Why do so many women ignore the government’s recommendations about alcohol consumption? No one knows for sure, but I would guess that lack of trust has something to do with it. When I was at university in the late 1980s, we received dire warnings about sexual HIV transmission. But despite how terrifying AIDS was, most students ignored the warnings. In a small college town full of relatively privileged young adults, we had never encountered anyone who contracted HIV through heterosexual intercourse. Similarly, I know many women who consume more than one alcoholic drink per day and who drank during pregnancy, and both they and their children seem just fine. Alcohol use is so common, and alcohol-related disease so rare, that we don’t take the CDC's recommendations seriously. In fact, the more government rhetoric diverges from our personal experience, the more likely we are to discount it entirely. When the CDC claims that “up to 1 in 20 U.S. school children may have fetal alcohol spectrum disorders (FASD),” which is more than 150 times higher than previous estimates—and far outside my experience, as there doesn’t seem to be a child with FASD in most of my kids’ classes—I am tempted to ignore everything the CDC has to say about the perils of alcohol.

And that is a real problem.

Diseases related to alcohol are an enormous threat across the globe, and the U.S. is no exception. Worldwide, analysts directly attribute an estimated 2.5 million deaths each year to alcohol, with the highest percentage occurring among people between 15 and 29 years old. Fetal alcohol spectrum disorders may not be common, but they are devastating for the affected individuals and their families—and they are completely preventable. We should be trying to eradicate these diseases, but alarmist and impractical suggestions won’t help.

In medical school, when I was learning to take a patient’s medical history, I was told that I should multiply a man's reported alcohol intake by a factor of two and women’s by a factor of three. That’s because North Americans have been taught to feel ashamed of drinking. I have never met anyone from France who feels compelled to tell me that she doesn’t usually drink; Europeans don’t apologize for drinking the way Americans, and women in particular, seem to. This shame around alcohol makes it hard to get good data about drinking habits, and it prevents people who abuse alcohol from asking for the help that they need. The CDC contributes to the shame by setting unrealistic standards, exaggerating risks, and making recommendations with judgmental overtones. The most recent one conflates concerns about fetal health with sexually-transmitted infections and domestic abuse.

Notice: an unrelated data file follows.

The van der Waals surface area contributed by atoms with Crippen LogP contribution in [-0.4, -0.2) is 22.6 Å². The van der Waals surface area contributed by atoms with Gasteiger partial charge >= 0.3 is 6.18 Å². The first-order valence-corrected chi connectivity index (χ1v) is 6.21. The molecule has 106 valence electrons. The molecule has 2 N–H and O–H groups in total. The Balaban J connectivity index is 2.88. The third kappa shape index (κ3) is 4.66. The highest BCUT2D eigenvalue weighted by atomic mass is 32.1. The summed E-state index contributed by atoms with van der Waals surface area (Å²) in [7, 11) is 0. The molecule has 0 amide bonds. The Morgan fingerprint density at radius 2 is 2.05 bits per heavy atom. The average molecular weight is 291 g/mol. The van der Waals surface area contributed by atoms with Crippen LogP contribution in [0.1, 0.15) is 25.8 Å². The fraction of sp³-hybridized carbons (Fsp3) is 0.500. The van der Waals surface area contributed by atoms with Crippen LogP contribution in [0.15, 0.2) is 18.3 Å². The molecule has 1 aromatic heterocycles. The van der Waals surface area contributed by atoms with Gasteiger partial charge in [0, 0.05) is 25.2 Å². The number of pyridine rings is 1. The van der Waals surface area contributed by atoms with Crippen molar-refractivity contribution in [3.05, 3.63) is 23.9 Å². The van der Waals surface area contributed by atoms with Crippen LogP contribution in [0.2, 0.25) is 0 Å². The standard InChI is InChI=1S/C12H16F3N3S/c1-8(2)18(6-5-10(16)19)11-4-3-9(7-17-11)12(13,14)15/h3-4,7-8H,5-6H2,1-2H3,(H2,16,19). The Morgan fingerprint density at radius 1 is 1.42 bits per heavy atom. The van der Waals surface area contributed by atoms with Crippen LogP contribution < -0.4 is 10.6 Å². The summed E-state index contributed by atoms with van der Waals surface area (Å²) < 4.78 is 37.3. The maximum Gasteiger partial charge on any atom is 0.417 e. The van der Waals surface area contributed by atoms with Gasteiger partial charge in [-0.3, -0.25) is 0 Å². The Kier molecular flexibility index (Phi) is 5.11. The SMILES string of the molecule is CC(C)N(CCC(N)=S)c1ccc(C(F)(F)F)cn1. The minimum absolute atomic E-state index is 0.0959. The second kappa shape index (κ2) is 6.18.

Government should educate the public about the dangers of alcohol, but instead of fear-mongering, they should gain our trust by openly discussing the limitations of our current understanding about the relationship between alcohol consumption and disease. Instead of blurting out, “Ladies, you know what a beer is? Stay away from it!” officials should recognize that alcohol use is deeply entrenched in the culture, and that abstinence-only recommendations are unlikely to be effective.

Women are smart enough to understand that behaviors and lifestyle choices carry risk. They deserve to know the truth, which is that the risks of alcohol consumption lie somewhere between the extremes of “everyone is doing it” and “there is no safe level.”